Two studies released this summer find that demand for dairy foods and dairy ingredients will remain strong for years to come in developing countries, including China and Russia. In the United States, dairy processors need to add value to their brands and bring to market lactose-free milk, organic milk, and fortified and functional milk appeal to niche markets. The results of both studies were disseminated in webinars attended by Dairy Foods.

While U.S. dairy processors can find eager buyers abroad, there is work to do at home to develop products and marketing messages to appeal to the American consumer.

As a follow-up to a study conducted in 2008 of the export market, Boston-based Bain & Co. stated that its recent analysis “showed that long-term demand for dairy products will remain strong, driven primarily by emerging markets.”

“At the same time, traditional sources of supply are constrained and will fall short of expected needs,” says Clinton Anderson, a partner with Bain & Co. “In fact, the demand gap is likely wider than anticipated a few years ago, and the window of opportunity remains open, with the United States well-positioned as a supplier to take advantage.”

A second study, this one by a Swiss-based equipment and packaging firm, concluded that “the world is set for a decade-long boom in milk consumption, with demand for liquid dairy products set to surge by around 30% from 2010 to 2020, driven by economic growth, urbanization and the rising purchasing power of Asia’s middle class.”

The forecast, by Tetra Pak, Vernon Hills, Ill., also states that by 2014, packaged milk will outsell “loose” (unpackaged) milk in the developing world for the first time.

Where the exports are going

The Innovation Center for U.S. Dairy, Rosemont, Ill., worked with the consulting firm Bain & Co. and concluded that growth prospects remain intact. The IC sought to update the research to determine if fast-changing international dairy market conditions since the 2008 global financial crisis altered the initial findings, conclusions and recommendations to the dairy industry. Over the last three years, China, India, Southeast Asia and the Middle East/North Africa have shown continued demand growth, the report noted. More than 75% of the projected increase in world non-fluid dairy consumption from 2010-15 is expected to come from these four regions.

The Tetra Pak research stated that by the end of the decade, India and China are expected to account for more than a third of the world’s total liquid dairy products consumption, with the Asia-Pacific region alone continuing to consume more than the rest of the world combined. Asia-Pacific, Latin America and Africa are all forecast to record double-digit growth in demand for liquid dairy products in 2010-2020.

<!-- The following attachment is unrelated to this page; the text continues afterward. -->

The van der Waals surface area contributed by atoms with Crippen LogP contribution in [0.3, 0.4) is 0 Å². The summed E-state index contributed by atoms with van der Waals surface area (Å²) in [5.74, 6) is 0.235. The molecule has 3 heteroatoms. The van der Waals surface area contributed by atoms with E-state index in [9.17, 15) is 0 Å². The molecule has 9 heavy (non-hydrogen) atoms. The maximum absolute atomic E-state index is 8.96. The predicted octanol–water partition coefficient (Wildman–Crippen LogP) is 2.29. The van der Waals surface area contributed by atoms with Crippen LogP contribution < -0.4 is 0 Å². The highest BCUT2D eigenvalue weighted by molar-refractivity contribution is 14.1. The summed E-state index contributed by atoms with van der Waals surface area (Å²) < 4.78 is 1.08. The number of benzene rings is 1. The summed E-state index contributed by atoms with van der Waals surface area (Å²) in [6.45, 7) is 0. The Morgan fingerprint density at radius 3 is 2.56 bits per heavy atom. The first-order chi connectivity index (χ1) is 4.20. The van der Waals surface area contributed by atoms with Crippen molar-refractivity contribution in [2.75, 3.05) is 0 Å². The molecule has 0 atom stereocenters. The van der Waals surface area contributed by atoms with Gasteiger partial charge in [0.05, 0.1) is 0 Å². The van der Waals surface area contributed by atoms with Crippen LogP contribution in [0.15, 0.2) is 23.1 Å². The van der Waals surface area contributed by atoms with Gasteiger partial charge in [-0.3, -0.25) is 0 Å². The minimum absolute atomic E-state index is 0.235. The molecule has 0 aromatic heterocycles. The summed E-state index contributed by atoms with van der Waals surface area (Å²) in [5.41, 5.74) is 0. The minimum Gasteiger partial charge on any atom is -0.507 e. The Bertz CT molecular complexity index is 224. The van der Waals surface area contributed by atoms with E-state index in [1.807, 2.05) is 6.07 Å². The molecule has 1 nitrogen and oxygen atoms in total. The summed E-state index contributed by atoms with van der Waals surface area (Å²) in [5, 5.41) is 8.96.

The IC said that Russia’s dairy production dipped and potential low-cost producers such as Brazil and Ukraine failed to develop their supply capabilities. Other sources such as Argentina and Belarus have good potential but are relatively small. Despite modest production increases, New Zealand and the European Union will be unable to keep up with emerging market needs, the 2011 report update concludes.

80 billion more liters by 2020

Global demand for all forms of liquid dairy products (LDP) will grow from some 270 billion liters in 2010 to around 350 billion liters by 2020, according to Tetra Pak. LDP includes white milk and other liquid dairy products, such as flavored milk, drinking yogurt, sweetened condensed milk, lactic acid drinks and baby and toddler milk. In this decade, global consumption of other liquid dairy products is set to rise by close to 60%, topping 100 billion liters by 2020.

The demand for LDP will climb in every region of the world between 2010 and 2020, with the exception of Western Europe where demand is likely to remain flat. The dairy boom will be most pronounced in Asia – led by India and China – where increased prosperity and the rapid growth of the middle class will spur a significant rise in consumption among millions of consumers, according to Tetra Pak.

Demographics, economic growth and sustainability are fuelling six fundamental developments or “mega trends,” which will shape the future of the dairy value chain, Tetra Pak forecasts. Demographic change will be characterized by a growing population increasingly living in cities. Economic growth, particularly in emerging markets, will spur development, boost the ranks of the middle class and speed up globalization. Sustainability will become a key issue as demand for resources puts pressure on the environment and increases the need for technological innovation. The six resulting “mega trends” are:

1. Increased demand for packaged food

2. Greater diversification of consumer needs

3. Changing dynamics in food manufacturing and retailing

4. More food safety awareness

5. Rising competitive pressure

6. Acceleration in green solutions as a “must have” for businesses

Growth spurred by middle class

The World Bank expects the global middle class – broadly defined as those earning around $10-$20 a day – to soar from 430 million in 2000 to 1.15 billion by 2030. These new consumers are expected to show more interest in issues related to food safety, healthy living and the environment. In addition, they are likely to be more brand conscious and interested in products that meet the needs of their busy, urban, “on-the-go” lifestyles.

“The emergence of the middle class, urbanization and the expansion of modern shopping habits by busy, health conscious and well-informed consumers have raised both the consumption and distribution of packaged milk. Consumers are looking for greater convenience without compromising on quality and safety,” says Charles Brand, Tetra Pak vice president, marketing and product management.

The U.S. forecast